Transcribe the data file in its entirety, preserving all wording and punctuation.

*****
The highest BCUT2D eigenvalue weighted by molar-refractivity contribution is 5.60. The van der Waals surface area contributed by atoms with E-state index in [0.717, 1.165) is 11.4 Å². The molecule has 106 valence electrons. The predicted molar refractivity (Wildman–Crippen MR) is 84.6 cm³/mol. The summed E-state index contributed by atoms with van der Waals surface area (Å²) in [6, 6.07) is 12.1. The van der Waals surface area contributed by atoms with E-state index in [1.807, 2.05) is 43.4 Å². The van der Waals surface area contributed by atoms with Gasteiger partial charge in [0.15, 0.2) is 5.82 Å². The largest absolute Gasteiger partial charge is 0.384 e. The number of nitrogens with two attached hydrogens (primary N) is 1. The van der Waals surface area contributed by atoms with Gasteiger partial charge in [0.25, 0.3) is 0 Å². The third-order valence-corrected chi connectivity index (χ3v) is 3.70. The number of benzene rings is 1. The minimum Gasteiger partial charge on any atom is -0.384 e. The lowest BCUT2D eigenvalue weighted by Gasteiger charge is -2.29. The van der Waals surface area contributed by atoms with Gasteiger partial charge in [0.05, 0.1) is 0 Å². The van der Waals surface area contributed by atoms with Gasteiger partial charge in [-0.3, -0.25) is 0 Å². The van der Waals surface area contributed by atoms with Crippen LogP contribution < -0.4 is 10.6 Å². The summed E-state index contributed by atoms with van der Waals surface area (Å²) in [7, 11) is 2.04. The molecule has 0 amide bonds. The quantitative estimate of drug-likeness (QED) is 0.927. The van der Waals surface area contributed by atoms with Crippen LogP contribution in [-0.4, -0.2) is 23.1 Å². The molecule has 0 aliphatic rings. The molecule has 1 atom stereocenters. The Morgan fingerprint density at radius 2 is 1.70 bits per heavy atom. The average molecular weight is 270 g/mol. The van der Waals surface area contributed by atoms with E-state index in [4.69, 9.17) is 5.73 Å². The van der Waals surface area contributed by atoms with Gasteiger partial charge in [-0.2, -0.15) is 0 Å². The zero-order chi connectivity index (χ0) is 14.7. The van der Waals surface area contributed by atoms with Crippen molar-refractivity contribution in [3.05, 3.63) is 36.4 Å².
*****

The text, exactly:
The highest BCUT2D eigenvalue weighted by molar-refractivity contribution is 5.60. The van der Waals surface area contributed by atoms with E-state index in [0.717, 1.165) is 11.4 Å². The molecule has 106 valence electrons. The predicted molar refractivity (Wildman–Crippen MR) is 84.6 cm³/mol. The summed E-state index contributed by atoms with van der Waals surface area (Å²) in [6, 6.07) is 12.1. The van der Waals surface area contributed by atoms with E-state index in [1.807, 2.05) is 43.4 Å². The van der Waals surface area contributed by atoms with Gasteiger partial charge in [0.15, 0.2) is 5.82 Å². The largest absolute Gasteiger partial charge is 0.384 e. The number of nitrogens with two attached hydrogens (primary N) is 1. The van der Waals surface area contributed by atoms with Gasteiger partial charge in [0.25, 0.3) is 0 Å². The third-order valence-corrected chi connectivity index (χ3v) is 3.70. The number of benzene rings is 1. The minimum Gasteiger partial charge on any atom is -0.384 e. The lowest BCUT2D eigenvalue weighted by Gasteiger charge is -2.29. The van der Waals surface area contributed by atoms with Gasteiger partial charge in [0.05, 0.1) is 0 Å². The van der Waals surface area contributed by atoms with Gasteiger partial charge in [-0.3, -0.25) is 0 Å². The van der Waals surface area contributed by atoms with Crippen LogP contribution < -0.4 is 10.6 Å². The summed E-state index contributed by atoms with van der Waals surface area (Å²) in [7, 11) is 2.04. The molecule has 0 amide bonds. The quantitative estimate of drug-likeness (QED) is 0.927. The van der Waals surface area contributed by atoms with Crippen LogP contribution in [-0.4, -0.2) is 23.1 Å². The molecule has 0 aliphatic rings. The molecule has 1 atom stereocenters. The Morgan fingerprint density at radius 2 is 1.70 bits per heavy atom. The average molecular weight is 270 g/mol. The van der Waals surface area contributed by atoms with E-state index in [4.69, 9.17) is 5.73 Å². The van der Waals surface area contributed by atoms with Gasteiger partial charge in [-0.2, -0.15) is 0 Å². The zero-order chi connectivity index (χ0) is 14.7. The van der Waals surface area contributed by atoms with Crippen molar-refractivity contribution in [3.05, 3.63) is 36.4 Å².